A bat cave full of art, not gadgets

By Ariel Conant

Mainland artist Sun Xun's latest artwork gives the bat cave a whole new meaning

By Ariel Conant |

Latest Articles

Hong Kong's flagship airline Cathay Pacific fails to strike contract deal with employees

‘Assassin’s Creed’ live-action series coming to Netflix

The story behind vampires, zombies and other monsters that haunt Halloween

6 thoughts we had while watching K-pop queens Twice's 'I Can't Stop Me' MV

No Bat Mobile in sight as Sun Xun works on his mural.

Bats have a bad reputation. They fly at night, look scary and some of them might be vampires in disguise. 

But Asia Society Hong Kong is here to defend bats. Their new exhibition, Bat Cave: Treasures of the Day and Creatures of the Night, features both traditional and modern art that celebrates these misunderstood winged animals. 

The exhibition turned the usually bright and cheerful Chantal Miller Gallery at Asia Society into a dark - and kind of spooky - bat cave. Each section of the gallery features art with a different theme, but they all have one thing in common: everything is covered in bats. 

Using bats in art was very popular during the Qing and Ming dynasties. In many Chinese dialects, the word "bat" sounds like the word for "blessings", and so a picture of a bat became a symbol of good fortune. A lot of traditional Chinese art uses this type of visual joke to tell a story or send a message.

There are more than 70 pieces on display. Each one shows bats in a different way. From cute, fat little bats painted on porcelain, to bats hidden in the detailed embroidery on a robe, bats are everywhere. And searching for the bats in each piece of art is part of the fun. 

But step into the brightly lit side space of the gallery, and you won't have to search to find the bats at all. The entire wall has been painted by mainland artist Sun Xun as a mural dedicated to bats.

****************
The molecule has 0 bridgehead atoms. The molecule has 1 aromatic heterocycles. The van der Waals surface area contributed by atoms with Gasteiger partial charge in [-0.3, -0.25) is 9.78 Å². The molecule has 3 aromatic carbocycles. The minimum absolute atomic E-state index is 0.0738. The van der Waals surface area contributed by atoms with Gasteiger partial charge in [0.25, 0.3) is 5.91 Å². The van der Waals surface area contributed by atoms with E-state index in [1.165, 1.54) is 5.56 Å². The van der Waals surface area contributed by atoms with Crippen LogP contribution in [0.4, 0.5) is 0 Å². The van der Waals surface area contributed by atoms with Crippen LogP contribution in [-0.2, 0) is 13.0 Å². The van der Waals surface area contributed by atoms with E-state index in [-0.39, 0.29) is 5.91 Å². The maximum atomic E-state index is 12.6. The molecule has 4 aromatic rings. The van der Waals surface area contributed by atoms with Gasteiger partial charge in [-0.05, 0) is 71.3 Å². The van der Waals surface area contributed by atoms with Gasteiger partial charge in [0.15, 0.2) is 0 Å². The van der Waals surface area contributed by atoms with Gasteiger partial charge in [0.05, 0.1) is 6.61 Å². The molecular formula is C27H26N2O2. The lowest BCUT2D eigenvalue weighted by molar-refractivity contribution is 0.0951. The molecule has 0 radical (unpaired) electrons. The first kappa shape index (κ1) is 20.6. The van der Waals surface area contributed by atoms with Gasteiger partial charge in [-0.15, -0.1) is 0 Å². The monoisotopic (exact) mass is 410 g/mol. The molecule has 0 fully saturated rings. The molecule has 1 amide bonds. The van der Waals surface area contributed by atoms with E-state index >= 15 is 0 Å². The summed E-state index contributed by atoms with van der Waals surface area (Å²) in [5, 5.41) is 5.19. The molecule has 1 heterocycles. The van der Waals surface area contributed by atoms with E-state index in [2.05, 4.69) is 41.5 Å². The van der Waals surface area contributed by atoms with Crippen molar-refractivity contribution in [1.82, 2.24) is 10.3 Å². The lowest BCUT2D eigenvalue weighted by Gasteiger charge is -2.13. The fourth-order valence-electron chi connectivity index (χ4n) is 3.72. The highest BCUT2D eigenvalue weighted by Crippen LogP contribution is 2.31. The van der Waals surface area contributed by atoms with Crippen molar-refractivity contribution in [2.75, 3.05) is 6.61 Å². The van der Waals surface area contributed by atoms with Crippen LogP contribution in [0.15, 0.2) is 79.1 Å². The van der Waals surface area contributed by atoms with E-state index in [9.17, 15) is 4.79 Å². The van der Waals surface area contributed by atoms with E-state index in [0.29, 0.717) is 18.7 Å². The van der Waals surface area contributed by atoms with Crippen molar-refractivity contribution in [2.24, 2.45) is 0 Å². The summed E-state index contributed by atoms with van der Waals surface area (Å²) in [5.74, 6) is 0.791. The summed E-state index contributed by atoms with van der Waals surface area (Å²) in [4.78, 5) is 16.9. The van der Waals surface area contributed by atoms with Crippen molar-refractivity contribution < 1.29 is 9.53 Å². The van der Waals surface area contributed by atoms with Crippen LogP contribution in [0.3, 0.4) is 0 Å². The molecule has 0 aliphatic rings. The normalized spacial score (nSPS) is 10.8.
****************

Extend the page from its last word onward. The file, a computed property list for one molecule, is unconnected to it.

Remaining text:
Young Post spoke to Sun as he was finishing his mural. The space was filled with cans of paints and brushes. It was the last day of painting, so most of the mural was done, but Sun was standing high up on a ladder painting the last bats on the far end of the wall. He painted carefully but quickly.

Sun is known for his digital artwork, and you can see some of his animations on a television screen mounted on the wall. 

But this time, he was inspired by China's traditional art. And he only had four days to do it. He knew his mural would have to go along with the antiques in the rest of the gallery.

"I think this exhibition has more traditional art," he says.

"So, I had to set up a new style to link the contemporary and traditional art."

This bridge is clear when you look at his mural. There are rocks and mountains that look just like old ink paintings. But the swirling gold clouds look newer. And of course there are all the bats, too. 

"The bat is not a bat," Sun laughs, looking at all the flying figures he painted. "It's from my brain and also my memory." 

And Sun combined his memory of bats with what he knew about traditional styles for painting other animals. 

"I learned the dragon style from older drawings," he says. "So I put them together. I used the dragon style to draw the bats."

Sun doesn't even know how many bats are on the wall - he lost count. "The wall decides, not me," he says, explaining that he didn't do any planning before starting to paint. "I'm a tool."

Sun's new style also borrows the mindset of traditional art. "This style of art isn't like Western art with lots of details," he says. "It's more emotional, very quick. You think of nothing when you do it." 

He points to an area on the wall behind him with some rocks and trees. You can tell it was painted quickly, because there are drips of paint coming down from the lines. 

This is because it's more about what feels right at the time. Because the shapes aren't detailed, adding a few strokes can change a tree into a mountain, for example. "The same part, you can change it to anything," Sun explains.

For Sun, the Bat Cave exhibition is about more than just bats and antiques. "I don't think this exhibition is only about old art, or only about dead art," he says. "Because I'm here." He sees it as a chance for people to see how Chinese culture and history continues to influence current art. 

It's about looking at today, and remembering what came before it, Sun says. "Culture still lives and still develops." 

Bat Cave is free for students and open until January 3.